Effects of experiential-based videos in multi-disciplinary learning

Khalid Bin Abdul Jabbar, Alex Ong, Jeannette Choy, Lisa Lim


This study examined the use of authentic experiential-based videos in self-explanation activities on 32 polytechnic students' learning and motivation, using a mixed method quasi-experimental design. The control group analysed a set of six pre-recorded videos of a subject performing the standing broad jump (SBJ). The experimental group captured videos of two subjects performing six variations of the SBJ. They then proceeded to analyse those videos as with the control group. All students then attempted a worksheet designed to elicit various levels of principled understanding of the topic on "projectile motion". In addition, data on students' motivation to learn and learning outcomes were measured by using three subscales of the Motivational Strategies for Learning Questionnaire (MSLQ) ― task value, critical thinking, and self-efficacy ― both before and after the intervention. Data were also collected through online pre- and post-tests, classroom observations as well as reflection journals. No significant differences between the experimental and control groups in terms of the post-intervention results were found (p > 0.05). However, the results suggested that use of experiential-based videos and video-based tools may in fact be more beneficial for students who are weaker in critical thinking and self-efficacy, to gain a better understanding of their learning.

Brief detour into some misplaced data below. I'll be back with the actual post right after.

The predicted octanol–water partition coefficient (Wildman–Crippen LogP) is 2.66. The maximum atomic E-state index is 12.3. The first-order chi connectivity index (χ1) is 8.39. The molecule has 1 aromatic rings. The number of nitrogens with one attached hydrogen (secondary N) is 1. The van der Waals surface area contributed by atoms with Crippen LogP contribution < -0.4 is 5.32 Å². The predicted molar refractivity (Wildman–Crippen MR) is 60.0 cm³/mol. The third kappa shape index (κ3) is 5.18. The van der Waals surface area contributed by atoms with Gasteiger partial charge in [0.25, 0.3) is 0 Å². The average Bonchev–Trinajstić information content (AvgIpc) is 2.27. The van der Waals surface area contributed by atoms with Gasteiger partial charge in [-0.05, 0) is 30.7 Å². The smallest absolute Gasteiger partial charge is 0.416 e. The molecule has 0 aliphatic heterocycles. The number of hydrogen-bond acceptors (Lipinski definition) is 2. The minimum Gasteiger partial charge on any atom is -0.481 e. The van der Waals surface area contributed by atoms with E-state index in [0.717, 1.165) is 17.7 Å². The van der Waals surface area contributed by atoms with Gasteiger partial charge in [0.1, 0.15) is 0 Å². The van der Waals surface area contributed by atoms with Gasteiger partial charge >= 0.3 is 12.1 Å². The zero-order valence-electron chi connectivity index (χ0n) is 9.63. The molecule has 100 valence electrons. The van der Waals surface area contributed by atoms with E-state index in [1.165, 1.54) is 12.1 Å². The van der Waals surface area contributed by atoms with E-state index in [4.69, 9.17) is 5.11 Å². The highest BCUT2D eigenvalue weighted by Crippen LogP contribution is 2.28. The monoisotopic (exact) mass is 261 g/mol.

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DOI: https://doi.org/10.14742/ajet.208